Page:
The Ultimate Travel Guide to Munich, Germany
Table of Contents
Munich, the capital of Bavaria, is a modern cosmopolitan city with reminders of her colorful history and local culture at every twist and turn. Located at the foot and to the north of the majestic Bavarian Alps, Munich is divided by the broad river Isar, a venue for rafting and, unique in Europe, river surfing in the summer.
It’s not only the world-famous Oktoberfest which actually takes place at the end of September that attracts countless visitors from all over the world to the blue and white city, but also the exquisite museums, churches, and palaces like the Residenz. Add to this parks, art galleries, Bavarian traditions like the Viktualienmarkt, first-class shopping centers and a funky nightlife and you’ll never be short of things to do and see whatever your tastes.
Moreover, Munich is an ideal starting point for day trips to one of the idyllic Bavarian lakes, like Tegernsee, Lake Starnberg or Chiemsee, all just a short drive away.
In this Munich Travel Guide blog post, we’ll give you important travel tips with budget tips and advice on things to do and see, itinerary, the best hotels to stay, and more.
Best time to visit Munich
Year around really. Risks of thunderstorms and showers are highest in late spring and early summer but they don’t last long. Munich covered in snow in the winter is a fairy tale. Unless you specifically want to visit the Oktoberfest you might want to avoid a visit as it gets very crowded and the prices rise sky-high.
How to get there
Munich has an international airport, connected to the city center by airport bus and light railway. Both end at the Hauptbahnhof, Munich’s central train station. It’s an important hub for train travel to Italy, France and other regions of Germany. Local trains run to the lakes and to Salzburg in Austria.
Munich has an extensive Metro system, above and below ground. In addition, there are buses and the traditional shrieking trams in the city center.
You’ll find many pedestrian zones, but a word of caution. Watch out for cyclists. They do have cycle lanes but don’t always stick to them. They tend to whizz around at neck-breaking speed, unlike the more sedate cyclists of Amsterdam.
You’ll find bicycles for hire everywhere, so if you like you can explore Munich by bike too. Otherwise, walking is a pleasure, especially in the extensive English Garden or along the paths of the river Isar.
Places to stay in Munich
Hotel Bayerischer Hof
Address: Promenadepl. 2-6, 80333 München, Germany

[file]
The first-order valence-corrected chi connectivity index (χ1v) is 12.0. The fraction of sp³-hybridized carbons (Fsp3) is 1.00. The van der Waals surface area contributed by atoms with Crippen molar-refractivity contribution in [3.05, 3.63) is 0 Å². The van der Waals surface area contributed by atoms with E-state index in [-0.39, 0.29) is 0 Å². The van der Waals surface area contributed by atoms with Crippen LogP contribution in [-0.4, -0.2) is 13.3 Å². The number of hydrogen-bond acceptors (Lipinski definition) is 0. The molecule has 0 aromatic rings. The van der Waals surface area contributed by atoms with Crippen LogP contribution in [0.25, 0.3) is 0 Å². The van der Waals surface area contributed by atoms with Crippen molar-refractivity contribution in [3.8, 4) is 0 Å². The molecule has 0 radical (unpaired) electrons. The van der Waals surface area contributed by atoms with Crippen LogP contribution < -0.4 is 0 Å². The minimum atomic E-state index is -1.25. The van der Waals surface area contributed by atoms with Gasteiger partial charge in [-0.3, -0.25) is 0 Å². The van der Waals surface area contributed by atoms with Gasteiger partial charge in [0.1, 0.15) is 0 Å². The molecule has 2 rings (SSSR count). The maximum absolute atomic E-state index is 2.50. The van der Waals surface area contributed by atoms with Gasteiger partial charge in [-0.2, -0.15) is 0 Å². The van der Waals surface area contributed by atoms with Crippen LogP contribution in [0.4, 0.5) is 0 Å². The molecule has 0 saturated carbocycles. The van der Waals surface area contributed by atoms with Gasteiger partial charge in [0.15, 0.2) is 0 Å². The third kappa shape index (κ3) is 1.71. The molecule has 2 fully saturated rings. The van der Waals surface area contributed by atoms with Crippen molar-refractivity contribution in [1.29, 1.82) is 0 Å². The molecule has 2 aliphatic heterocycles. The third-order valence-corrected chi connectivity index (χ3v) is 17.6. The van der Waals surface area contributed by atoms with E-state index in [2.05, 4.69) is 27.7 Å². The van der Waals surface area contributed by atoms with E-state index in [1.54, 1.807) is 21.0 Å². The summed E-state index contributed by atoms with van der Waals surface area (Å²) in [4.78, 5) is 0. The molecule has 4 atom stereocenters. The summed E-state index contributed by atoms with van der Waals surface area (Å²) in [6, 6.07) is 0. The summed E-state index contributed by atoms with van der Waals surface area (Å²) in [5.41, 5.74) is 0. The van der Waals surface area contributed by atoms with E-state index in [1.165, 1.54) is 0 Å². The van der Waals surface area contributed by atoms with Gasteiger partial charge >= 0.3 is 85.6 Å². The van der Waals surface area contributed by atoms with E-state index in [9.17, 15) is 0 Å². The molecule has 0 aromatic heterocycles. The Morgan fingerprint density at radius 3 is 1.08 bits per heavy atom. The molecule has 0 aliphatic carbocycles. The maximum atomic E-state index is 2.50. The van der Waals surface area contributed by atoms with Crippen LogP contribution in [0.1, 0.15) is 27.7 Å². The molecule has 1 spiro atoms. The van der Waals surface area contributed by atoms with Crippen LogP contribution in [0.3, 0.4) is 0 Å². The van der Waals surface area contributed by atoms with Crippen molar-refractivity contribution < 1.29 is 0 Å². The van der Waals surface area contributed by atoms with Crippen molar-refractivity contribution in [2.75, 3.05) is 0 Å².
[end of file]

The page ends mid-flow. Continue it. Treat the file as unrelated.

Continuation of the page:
Phone: +49 89 21200
My home from home in Munich is the Hotel Bayerischer Hof. I love an elegant family owned hotel which offers top luxury and all amenities combined with a personal touch which you won’t find in hotels belonging to a chain. A special treat is the rooftop swimming pool with a roof that is opened in the summer until late at night so you can swim below the stars. From traditional Bavarian cuisine to exotic (it has Traders Vic), the restaurants of the Bayerischer Hof cater to every taste. An added bonus is a popular theatre in the basement and a shopping arcade where you can literally buy everything from a toothbrush to a diamond necklace. 5 star luxury at its best.
Address: Theodor-Dombart-Strasse 4, Schwabing, Munich, Germany, 80805
A somewhat cheaper option is the modern Pullman Hotel near the Bohemian district of Schwabing. A shuttle bus connects the hotel to the airport, otherwise, you are just a few steps away from the Englischer Garten and after that the city center.
Hotel Super 8 Munich City West
Address: Landsberger Str. 270, 80687 München, Germany
Phone: +49 89 55898370
An even more economical option is the Super 8. The hotel features modern rooms and there is easy access to the city center by metro and tram.
Best places to eat
Beer and Weisswurst go hand in hand in Munich, a must try for every visitor. Just remember, that Weisswurst is only served until 12am when it’s fresh. The best place to taste the national dish is in the open air (in summer) and in one of the many Beergardens, sharing a long table and bench with locals and tourist alike. One of my favorite places to do so is in the Beergarden of the Viktualienmarkt.